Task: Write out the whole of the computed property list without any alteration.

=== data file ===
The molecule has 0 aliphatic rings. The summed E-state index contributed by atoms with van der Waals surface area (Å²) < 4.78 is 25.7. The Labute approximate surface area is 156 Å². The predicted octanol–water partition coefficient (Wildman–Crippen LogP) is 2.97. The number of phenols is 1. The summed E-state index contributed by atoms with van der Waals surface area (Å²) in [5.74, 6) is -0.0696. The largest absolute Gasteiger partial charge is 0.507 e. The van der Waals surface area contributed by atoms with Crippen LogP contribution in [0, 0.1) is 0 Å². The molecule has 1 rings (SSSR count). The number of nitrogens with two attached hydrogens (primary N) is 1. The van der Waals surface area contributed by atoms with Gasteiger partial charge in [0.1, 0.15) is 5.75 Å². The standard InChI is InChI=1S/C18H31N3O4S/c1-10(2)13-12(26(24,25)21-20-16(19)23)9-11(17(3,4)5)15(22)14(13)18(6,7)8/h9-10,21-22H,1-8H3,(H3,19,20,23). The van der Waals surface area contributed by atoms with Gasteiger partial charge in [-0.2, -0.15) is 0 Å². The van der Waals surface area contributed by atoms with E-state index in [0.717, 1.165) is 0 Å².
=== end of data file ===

The molecule has 0 aliphatic rings. The summed E-state index contributed by atoms with van der Waals surface area (Å²) < 4.78 is 25.7. The Labute approximate surface area is 156 Å². The predicted octanol–water partition coefficient (Wildman–Crippen LogP) is 2.97. The number of phenols is 1. The summed E-state index contributed by atoms with van der Waals surface area (Å²) in [5.74, 6) is -0.0696. The largest absolute Gasteiger partial charge is 0.507 e. The van der Waals surface area contributed by atoms with Crippen LogP contribution in [0, 0.1) is 0 Å². The molecule has 1 rings (SSSR count). The number of nitrogens with two attached hydrogens (primary N) is 1. The van der Waals surface area contributed by atoms with Gasteiger partial charge in [0.1, 0.15) is 5.75 Å². The standard InChI is InChI=1S/C18H31N3O4S/c1-10(2)13-12(26(24,25)21-20-16(19)23)9-11(17(3,4)5)15(22)14(13)18(6,7)8/h9-10,21-22H,1-8H3,(H3,19,20,23). The van der Waals surface area contributed by atoms with Gasteiger partial charge in [-0.2, -0.15) is 0 Å². The van der Waals surface area contributed by atoms with E-state index in [0.717, 1.165) is 0 Å².